Skip to main content
Sign In

University of Colorado Denver College of Liberal Arts and Sciences

Biology Logo
 

Why Biology

Careers in Biology


Careers in Biology

Career paths that begin with a BS in biology have mushroomed in recent years. Advances in technology and new discoveries in the fields of genetics, molecular biology, medicine, forensics, evolutionary biology, ecology and the environment make this an exciting time for biologists.

Tips for Career Development

These tips will ensure that you improve your chances of obtaining a desirable job or acceptance to a graduate or professional school program:

  • Develop your math, verbal and writing skills.
  • Develop your communication skills, including your ability to interact effectively with others.
  • Acquire laboratory skills: elect to take laboratory courses or complete certificate programs.
  • Maintain a competitive GPA.
  • Become active in relevant on-campus clubs and organizations.
  • Gain practical experience: volunteer, complete an internship or conduct undergraduate research (independent study).
  • Understand your field of interest:
  • Get to know your facultyyou will need letters of recommendation.

Job Outlook for Biologists

The U.S. Department of Labor and Statistics maintains the Occupational Outlook Handbook which is a searchable database. For each profession, there is information on the training and education needed, earnings, expected job prospects, what workers do on the job, and working conditions. Please visit their Web site at http://stats.bls.gov/oco/home.htm.

Exploring the Professional Options

A bachelor’s degree in biology may qualify you to work as a laboratory or research assistant, or technician in any of the sectors listed below. (Master’s, doctorate or professional degrees may be required for other types of positions.) An undergraduate degree may also open doors into entry level positions in scientific illustration or photography, biological journalism, sales and legislation.

Sector

Opportunities

Research

Potential employers may include universities, government, museums, zoos, herbaria, hospitals, botanic gardens or private research facilities. Research can be conducted in any of the sub-disciplines of biology, such as ecology, evolution, molecular biology or zoology.

Education

Educators may be employed in K-12 school systems, community colleges, 4-year colleges, nature centers, museums, zoos, etc.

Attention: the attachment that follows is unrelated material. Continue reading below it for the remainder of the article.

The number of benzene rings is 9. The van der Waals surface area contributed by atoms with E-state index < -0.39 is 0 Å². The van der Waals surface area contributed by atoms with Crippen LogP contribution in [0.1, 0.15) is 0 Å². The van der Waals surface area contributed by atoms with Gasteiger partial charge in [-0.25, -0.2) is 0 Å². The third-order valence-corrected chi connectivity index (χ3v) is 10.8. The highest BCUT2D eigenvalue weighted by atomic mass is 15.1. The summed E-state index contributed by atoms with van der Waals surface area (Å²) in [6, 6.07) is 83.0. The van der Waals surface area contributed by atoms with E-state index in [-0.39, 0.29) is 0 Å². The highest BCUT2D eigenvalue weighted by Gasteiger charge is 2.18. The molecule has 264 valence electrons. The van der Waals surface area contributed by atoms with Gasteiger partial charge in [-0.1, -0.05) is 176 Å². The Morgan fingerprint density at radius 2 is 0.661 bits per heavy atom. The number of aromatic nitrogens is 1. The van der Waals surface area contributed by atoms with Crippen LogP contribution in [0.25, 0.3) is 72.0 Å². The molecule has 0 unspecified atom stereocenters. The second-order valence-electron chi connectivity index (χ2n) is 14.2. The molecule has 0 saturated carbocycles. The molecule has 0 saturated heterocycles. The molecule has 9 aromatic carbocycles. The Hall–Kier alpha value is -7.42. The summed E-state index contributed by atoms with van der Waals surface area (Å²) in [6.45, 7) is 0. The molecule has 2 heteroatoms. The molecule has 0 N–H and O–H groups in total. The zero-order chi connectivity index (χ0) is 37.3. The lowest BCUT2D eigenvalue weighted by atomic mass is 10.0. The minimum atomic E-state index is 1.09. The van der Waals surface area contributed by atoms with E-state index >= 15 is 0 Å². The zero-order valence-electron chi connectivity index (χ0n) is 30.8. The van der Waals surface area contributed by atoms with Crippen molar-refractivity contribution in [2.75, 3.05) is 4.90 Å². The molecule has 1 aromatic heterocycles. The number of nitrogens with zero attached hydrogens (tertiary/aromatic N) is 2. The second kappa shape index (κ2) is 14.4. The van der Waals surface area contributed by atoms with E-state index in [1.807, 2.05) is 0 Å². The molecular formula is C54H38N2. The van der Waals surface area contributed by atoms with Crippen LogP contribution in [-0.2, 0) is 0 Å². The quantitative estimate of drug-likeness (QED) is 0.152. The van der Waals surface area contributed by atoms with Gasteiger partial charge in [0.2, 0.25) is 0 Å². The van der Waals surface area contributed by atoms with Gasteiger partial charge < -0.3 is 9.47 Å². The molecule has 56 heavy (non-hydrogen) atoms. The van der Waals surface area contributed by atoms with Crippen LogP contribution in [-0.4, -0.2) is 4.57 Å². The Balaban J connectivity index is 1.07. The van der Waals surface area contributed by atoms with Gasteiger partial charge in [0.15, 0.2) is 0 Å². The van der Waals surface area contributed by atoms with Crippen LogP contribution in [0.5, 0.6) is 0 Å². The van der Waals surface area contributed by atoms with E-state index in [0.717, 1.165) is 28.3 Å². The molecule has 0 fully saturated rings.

Healthcare

The health field is large and includes careers such as nursing, physicians, physician assistants, nurse practitioners and physical therapy.

Environmental Management

Jobs such as monitoring populations of plants or animals, working to protect the environment, forestry, and consulting work may be obtained through various government agencies (Fish & Wildlife Service, Bureau of Land Management, Forest Service, National Parks, etc.) or through private or non-profit organizations.

Industry

Crop and animal science, biotechnology, pharmaceutical development, and forensic occupations may be available primarily through private companies.

Related Biology Fields

Biological Artistry (photography, illustration)
Biological Writing (technical writing, biological journalism)
Legislation/Law
Bioinformatics

Where to go for more information

UC Denver Career Center

Health Careers Web site

Other Career Resources

UCD Career Center has created a publication, Career Center at a Glance: Serving the College of Liberal Arts & Sciences that includes a breakdown of employers seeking CLAS students, professional employment opportunities for scholars, and average starting salary information in your college’s related fields (based on a very small percentage of CLAS students who responded to this survey).  Also included is an explanation of their Just ASK! services, a summary of the Career Center activities, customer satisfaction results (CRM), the passwords to all of the career technology—including Vault, which is paid for in part by the College of Liberal Arts & Sciences —and other information that can be beneficial to students.
 
The information in this document is the result of weeks of statistical compilation and analysis, and it is intended to be shared all CLAS students and colleagues. If you have any questions or comments, do not hesitate to contact their office. If you would like any of the raw data to examine, they would be very happy to provide this information to you as well.
 

 ​